There are aspects of home that Chhetri misses, like the way people easily strike up conversations with strangers sitting next to them on a park bench or in a café. Everyone refers to each other as “brother” and “sister.”

A group of women stand in a row. Chaandani Khatri Chhetri holds a handful of miniature American flags.
Chandani Khatri Chhetri celebrates Nepal Day on May 7, 2023. West Hartford Mayor Shari Cantor joined the event and declared April 30 and May 7, 2023 as Nepal Day, noting the contribution the Nepali community has made to the town. Yehyun Kim / CT Mirror
Two women's hands are holding miniature flags.
Chandani Khatri Chhetri distributes Nepali and American flags to the Nepal Day participants. Chandani is one of 50,000 people who won the lottery that grants green cards every year to people from countries with traditionally low rates of immigration to the U.S. Yehyun Kim / CT Mirror

“In Nepal, when you go outside, there are so many people standing, sitting, drinking tea, talking with each other,” explained Chhetri. “Over here, everybody [is] quiet. Everybody is busy in their own life.”

But she also appreciates some of the differences she’s found, particularly when it comes to inter-caste relationships. In Nepal, Chhetri explained, people marry and socialize exclusively with others of their own caste. In Connecticut, those boundaries don’t exist. Chhetri said it’s shifted her perspective on the system.

“My mind changed over here,” she said. “Here, everybody's [the] same.”

Katy Golvala

Chandani Khatri Chhetri poses fo a portrait with her parents, Ramess, and Mana, at her home in Newington. Chandani said she wants to start her own business and earn enough money to care for her parents as well in June 2023. Yehyun Kim / CT Mirror

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Kamran Kami

Lives in: South Windsor

Born in: Lahore, Pakistan

Age: 53

Languages spoken: English, Punjabi

Works as: Owner, convenience store in Norwich; fixing and reselling cars

One thing Kami loves about living in Connecticut: Making money

Kamran Kami came to the U.S. more than 30 years ago with one goal: To make money. 

He dedicates nearly all his waking hours to making a living. He even struggles to name anything that brings him joy outside of work. The last time he took a vacation, he went back home to Pakistan. That was in 1993.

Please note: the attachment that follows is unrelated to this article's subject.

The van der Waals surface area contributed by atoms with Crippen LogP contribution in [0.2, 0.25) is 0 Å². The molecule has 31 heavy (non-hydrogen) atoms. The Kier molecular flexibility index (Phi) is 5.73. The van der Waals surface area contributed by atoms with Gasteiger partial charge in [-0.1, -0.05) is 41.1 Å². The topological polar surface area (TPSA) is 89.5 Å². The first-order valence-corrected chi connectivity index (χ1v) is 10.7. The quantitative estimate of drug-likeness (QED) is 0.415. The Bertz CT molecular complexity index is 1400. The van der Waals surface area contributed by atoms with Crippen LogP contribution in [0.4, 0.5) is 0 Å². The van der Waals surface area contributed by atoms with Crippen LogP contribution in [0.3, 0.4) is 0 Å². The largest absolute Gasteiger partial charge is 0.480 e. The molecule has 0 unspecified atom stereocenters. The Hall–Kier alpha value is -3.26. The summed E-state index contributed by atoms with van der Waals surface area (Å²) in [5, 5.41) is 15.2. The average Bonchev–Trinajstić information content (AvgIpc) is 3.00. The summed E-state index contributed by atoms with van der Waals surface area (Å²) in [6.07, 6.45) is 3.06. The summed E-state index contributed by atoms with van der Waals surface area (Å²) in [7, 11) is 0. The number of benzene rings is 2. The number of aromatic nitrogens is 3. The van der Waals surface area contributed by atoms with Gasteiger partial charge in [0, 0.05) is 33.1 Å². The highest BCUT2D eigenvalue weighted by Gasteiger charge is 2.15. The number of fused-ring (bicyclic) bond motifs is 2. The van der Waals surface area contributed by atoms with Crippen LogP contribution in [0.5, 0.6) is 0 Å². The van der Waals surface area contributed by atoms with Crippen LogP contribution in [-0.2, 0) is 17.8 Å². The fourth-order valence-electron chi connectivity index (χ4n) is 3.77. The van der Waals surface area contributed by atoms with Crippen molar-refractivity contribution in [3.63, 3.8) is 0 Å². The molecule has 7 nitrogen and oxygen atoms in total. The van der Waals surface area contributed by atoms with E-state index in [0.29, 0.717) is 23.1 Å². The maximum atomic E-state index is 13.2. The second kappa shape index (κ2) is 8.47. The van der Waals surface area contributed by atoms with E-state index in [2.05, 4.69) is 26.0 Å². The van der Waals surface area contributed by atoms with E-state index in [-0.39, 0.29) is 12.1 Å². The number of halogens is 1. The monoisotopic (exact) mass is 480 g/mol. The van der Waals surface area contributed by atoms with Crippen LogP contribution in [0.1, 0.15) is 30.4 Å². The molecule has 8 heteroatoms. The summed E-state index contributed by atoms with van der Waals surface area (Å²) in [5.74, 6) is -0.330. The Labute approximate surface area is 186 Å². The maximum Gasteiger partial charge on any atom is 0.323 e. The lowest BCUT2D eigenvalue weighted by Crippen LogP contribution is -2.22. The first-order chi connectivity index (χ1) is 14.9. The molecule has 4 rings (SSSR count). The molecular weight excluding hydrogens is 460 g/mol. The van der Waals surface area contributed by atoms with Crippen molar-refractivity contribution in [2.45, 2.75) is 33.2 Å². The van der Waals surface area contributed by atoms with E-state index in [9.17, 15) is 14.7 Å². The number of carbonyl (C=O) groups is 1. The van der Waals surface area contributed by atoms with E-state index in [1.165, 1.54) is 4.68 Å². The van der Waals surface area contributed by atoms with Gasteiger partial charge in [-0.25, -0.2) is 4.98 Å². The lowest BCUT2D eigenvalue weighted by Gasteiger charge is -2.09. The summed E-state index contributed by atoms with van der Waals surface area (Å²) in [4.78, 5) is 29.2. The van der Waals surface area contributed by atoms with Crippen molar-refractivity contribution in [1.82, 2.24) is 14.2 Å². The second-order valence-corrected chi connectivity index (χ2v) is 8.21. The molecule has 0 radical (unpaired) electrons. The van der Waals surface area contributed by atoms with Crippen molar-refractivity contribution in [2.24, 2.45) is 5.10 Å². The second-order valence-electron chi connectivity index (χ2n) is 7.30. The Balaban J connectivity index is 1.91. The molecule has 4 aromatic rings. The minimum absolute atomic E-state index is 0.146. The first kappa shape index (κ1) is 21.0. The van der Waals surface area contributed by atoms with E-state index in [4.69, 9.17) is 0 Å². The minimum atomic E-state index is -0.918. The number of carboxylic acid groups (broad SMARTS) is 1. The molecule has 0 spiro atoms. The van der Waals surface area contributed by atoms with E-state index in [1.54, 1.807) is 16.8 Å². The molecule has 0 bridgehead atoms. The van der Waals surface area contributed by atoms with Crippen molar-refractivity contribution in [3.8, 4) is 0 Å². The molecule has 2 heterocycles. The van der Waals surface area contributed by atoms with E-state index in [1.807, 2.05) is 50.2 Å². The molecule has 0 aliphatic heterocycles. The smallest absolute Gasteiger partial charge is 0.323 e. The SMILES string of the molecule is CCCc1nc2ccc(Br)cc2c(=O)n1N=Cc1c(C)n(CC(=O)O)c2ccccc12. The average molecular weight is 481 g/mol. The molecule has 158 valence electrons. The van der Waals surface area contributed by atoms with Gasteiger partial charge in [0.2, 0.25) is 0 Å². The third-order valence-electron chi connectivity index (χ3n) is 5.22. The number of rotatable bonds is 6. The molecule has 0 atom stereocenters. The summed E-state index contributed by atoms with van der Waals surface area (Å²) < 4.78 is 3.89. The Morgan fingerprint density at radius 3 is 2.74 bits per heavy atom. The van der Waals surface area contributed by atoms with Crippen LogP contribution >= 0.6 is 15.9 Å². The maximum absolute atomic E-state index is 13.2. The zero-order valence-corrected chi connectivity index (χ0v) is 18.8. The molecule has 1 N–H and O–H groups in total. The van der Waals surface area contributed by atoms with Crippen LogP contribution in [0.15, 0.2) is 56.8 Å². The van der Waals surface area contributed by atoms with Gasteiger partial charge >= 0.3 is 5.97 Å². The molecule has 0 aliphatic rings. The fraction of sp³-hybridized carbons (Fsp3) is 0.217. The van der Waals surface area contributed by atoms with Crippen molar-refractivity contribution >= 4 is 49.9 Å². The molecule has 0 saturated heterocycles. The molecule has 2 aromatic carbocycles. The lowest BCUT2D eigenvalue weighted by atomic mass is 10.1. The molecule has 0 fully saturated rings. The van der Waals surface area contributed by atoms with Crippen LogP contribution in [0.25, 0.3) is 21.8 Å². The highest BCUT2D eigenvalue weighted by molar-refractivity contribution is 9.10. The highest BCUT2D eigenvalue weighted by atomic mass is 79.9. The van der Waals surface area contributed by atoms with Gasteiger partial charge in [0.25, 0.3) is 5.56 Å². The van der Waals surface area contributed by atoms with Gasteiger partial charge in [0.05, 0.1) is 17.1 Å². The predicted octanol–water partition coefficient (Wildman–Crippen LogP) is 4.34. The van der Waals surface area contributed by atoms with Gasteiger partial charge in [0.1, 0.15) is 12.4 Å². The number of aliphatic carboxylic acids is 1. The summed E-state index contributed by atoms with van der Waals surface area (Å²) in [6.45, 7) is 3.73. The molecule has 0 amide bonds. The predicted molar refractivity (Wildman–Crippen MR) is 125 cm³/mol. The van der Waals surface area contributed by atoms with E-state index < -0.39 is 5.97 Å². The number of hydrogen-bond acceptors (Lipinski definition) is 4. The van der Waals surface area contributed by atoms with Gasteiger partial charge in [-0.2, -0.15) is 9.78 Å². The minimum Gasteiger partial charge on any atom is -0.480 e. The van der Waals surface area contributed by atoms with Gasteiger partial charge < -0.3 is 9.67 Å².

“I came here, never checked anything else and just focused on my goal and what I need to do,” he said. “That’s it. That’s all I did all my life.”

Kamran Kami runs a supermarket in Norwich. Kami, pictured here in October 2022, said the market looked like a haunted house before he took it over and renovated it. Yehyun Kim / CT Mirror

He’s held all types of jobs — he worked in a casino for over a decade and spent some time selling cars. Today, he owns a convenience store in Norwich. 

On one October morning, Kami worked the register at the market, making easy conversation with everyone who walked in the door, most of whom knew his name. 

“Long day?” he asked one of his regulars.

In moments between customers, Kami watches YouTube videos of Lahore, his hometown, dreaming about the day he will return to Pakistan for good. He said he looks forward to living a peaceful, quiet life. He also wants to go back to school to earn his law degree, a goal he’s had since he left home at 21.

A tablet is propped up on a table showing a scene of Lahore, Pakistan.
Kamran Kami watches YouTube videos of his hometown, Lahore in Pakistan, between customers at work. The last time Kami visited Pakistan was in 1993 because he's been busy with his business. Yehyun Kim / CT Mirror

Even after all these years, Kami doesn’t feel quite at home in the U.S., where he said the culture is so different from the one he grew up in. He also experiences regular racism, which intensified after 9/11. 

“Some things here are never going to be changed. People are racist. They look at you different no matter what — how much money you have, what you do,” he said.

Once, when he worked at the casino, a man approached him, asking him how to pronounce his name. Kami told him and the man replied, “Kamran, where is your bomb today?”

Kamran Kami moved from Pakistan to the U.S. when he was 21 years old to earn money. Last year, at 53 years old, he said he feels like he chased money, and didn't enjoy his life enough. Yehyun Kim / CT Mirror

When people aren’t outright racist, Kami still feels like the racial discourse in the U.S. revolves mostly around whiteness and Blackness, erasing everyone who doesn’t fall neatly into either group.

“You’re in a sandwich,” he said. “You’re in the middle. You’re nobody.”

Katy Golvala

A portrait of Kamran Kami's face. He is standing outside and wearing a polo shirt.
Kamran Kami at a cricket field in Windsor run by Pakistani friends in August 2022. He said he wants to retire in Pakistan and live a quiet life. Yehyun Kim / CT Mirror

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Arunan Arulampalam

Lives in: Hartford

Born in: Bulawayo, Zimbabwe

Age: 38

Languages spoken: English

Works as: CEO, Hartford Land Bank; Candidate, Mayor of Hartford

One thing Arulampalam loves about living in Connecticut: “You’re a part of the fabric of Hartford as soon as you get involved in the city,” he said. “There’s so much of a community there. And I think that’s hard to find in a lot of places in this country.”

During a family reunion a few years ago, Arunan Arulampalam listened as his older relatives shared stories of fleeing from Sri Lanka in the wake of the country’s civil war.